Platero Y Yo

Tue 7th – Sat 11th August 2012


April Elisabeth Pierce

at 22:41 on 7th Aug 2012



Nestled somewhere between pageantry and carnival, this performance of “Platero y Yo” is a whimsical approach to the poet’s vision of life and death. The fables and foibles of Platero, a young donkey, are strung together in impressionistic vignettes, featuring themes of social conflict, nature, liberty, and finally death. Narrated by his friend and guide, the Poet (Victor G. Colón), Platero (the hilarious and amicable Jonathan Amaro) experiences the fascinations and tragedies of the human (and animal) condition, as expressed by an ensemble of magical characters and qualities. Lessons are learned sequentially, and each scene involves a moral, such as the insight that “All living things have the right to be happy, and no one should violate their dignity”.

The University of Puerto Rico’s Travelling Theatre may have drawn a modest audience, but some of the theatregoers I spoke to had come from very far abroad, claiming to have already heard of this unique performance. Though no translation from Spanish was on offer, the stories nevertheless felt accessible. Repetition and embellished facial expressions served as a map through the interwoven scenes and tropes, and a programme with an overview of the plot was available. Abrupt moments of off-stage dancing contributed to the excitement and interest, without feeling pushy. Major motifs, such as the violence of man against nature, were impossible to misinterpret.

Attention to the subtleties of sight and sound was clearly evidenced. The great strength of the production was its use of dramatic body language, bright clothing, and distinct props (masks and guitars were placed thoughtfully throughout the scenes, without feeling superfluous). Anthropomorphic visions of spirited rivers and rocks were created by dancers huddled under green fabric, for instance, or snapping and clapping to express the crackling of fire. Collective utterances were synchronistic and powerful -- deep bellows contrasted with sharp cries of alarm or surprise.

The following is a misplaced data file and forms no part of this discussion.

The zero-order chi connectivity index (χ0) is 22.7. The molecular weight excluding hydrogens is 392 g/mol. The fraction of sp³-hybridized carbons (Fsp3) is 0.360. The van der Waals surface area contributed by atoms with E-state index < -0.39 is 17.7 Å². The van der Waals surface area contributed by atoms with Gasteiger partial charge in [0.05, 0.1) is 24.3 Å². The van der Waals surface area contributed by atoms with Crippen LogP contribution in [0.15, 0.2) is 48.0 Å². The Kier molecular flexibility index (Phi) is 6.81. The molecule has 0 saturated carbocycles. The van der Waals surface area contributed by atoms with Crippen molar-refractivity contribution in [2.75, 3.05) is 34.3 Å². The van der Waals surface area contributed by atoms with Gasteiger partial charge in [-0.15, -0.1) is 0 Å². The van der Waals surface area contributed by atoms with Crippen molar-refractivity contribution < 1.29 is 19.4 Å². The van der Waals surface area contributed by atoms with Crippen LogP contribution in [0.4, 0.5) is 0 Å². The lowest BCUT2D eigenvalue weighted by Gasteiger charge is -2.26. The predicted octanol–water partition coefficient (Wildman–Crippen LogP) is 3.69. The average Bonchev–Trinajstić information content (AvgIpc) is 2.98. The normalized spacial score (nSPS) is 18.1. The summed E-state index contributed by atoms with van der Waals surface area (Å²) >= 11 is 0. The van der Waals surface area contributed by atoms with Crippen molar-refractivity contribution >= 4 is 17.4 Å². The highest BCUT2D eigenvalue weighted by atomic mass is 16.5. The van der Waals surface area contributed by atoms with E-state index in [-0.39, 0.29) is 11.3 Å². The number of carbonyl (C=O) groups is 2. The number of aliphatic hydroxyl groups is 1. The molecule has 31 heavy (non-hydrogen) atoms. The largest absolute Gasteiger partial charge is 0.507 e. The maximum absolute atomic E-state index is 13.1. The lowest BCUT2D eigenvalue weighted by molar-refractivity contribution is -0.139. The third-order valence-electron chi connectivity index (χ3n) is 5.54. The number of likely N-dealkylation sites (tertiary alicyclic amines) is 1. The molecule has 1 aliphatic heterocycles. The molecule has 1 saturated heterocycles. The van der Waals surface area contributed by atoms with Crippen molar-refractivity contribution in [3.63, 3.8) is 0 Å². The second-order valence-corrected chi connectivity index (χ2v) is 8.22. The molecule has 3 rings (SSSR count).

Less invigorating than the body language and dialogue was the troupe’s singing, which faltered a bit too often, and regularly felt flat in comparison to the strength of the other vocalisations. However, the intimacy of the experience was defined by raw articulation, rather than rehearsed harmonics. Although the show might have been a challenge to those without a working knowledge of Spanish, this performance was on the whole a fanciful, imaginative treat - guaranteed to inspire!


Emma Yandle

at 09:46 on 8th Aug 2012



This play is in Spanish, but even without a command of the language I thoroughly enjoyed it. This review will necessarily be atypical, able to give little sense of the dramatic progression and no sense of the dialogue. I don’t actually think that matters. Having come away with such a strong impression of the production despite all this, there must be a real merit to seeing theatre this way. With so much wit going on in Edinburgh it was almost a relief to just focus on seeing things, being released from the pressure of fathoming words. It actually seemed extremely fitting for a production that was brought alive through the cast’s bodies, with a chorus that became everything from animals to flowers to nightmarish contorted shapes.

In a performance that was vigorous and captivating, Puerto Rico’s official representation at the Fringe staged an adaptation of Juan Ramón Jiménez’s 1917 prose tale of a wandering poet and his donkey, Platero. The programme explains the divide into vignettes (in English) and very briefly gives its moral. In brightly coloured outfits it was like an exotic Aesop’s fable catapulted into a flamboyant world that tripped seamlessly from visions of dreamy landscapes to hellish scenes with cackling, flailing creatures. It was physical, farcical and a feast for the eyes although I didn’t understand a word. Slickly directed, the chorus didn’t seem to enter or exit but to appear, changing props and guises a mile a minute. There were elements of dance, live music and group singing, all cleverly used to express beauty as well as moments of hideous violence. There were some exceptional moments of physical theatre, in particular when the chorus transformed the stage into a sea, or became a spitting fire.

In a conversation with co-director María Eugenia Mercado afterwards, she explained that in showing the birth to death of the donkey Platero they were depicting the life cycle. Although Jiménez is Spanish, the work became very popular in Latin America and I would have been interested to know if the issues the script draws on were felt to have a particular national resonance. 'Platero Y Yo' was a great way to start the morning and I highly recommend catching it before it ends its short run on the 11th.


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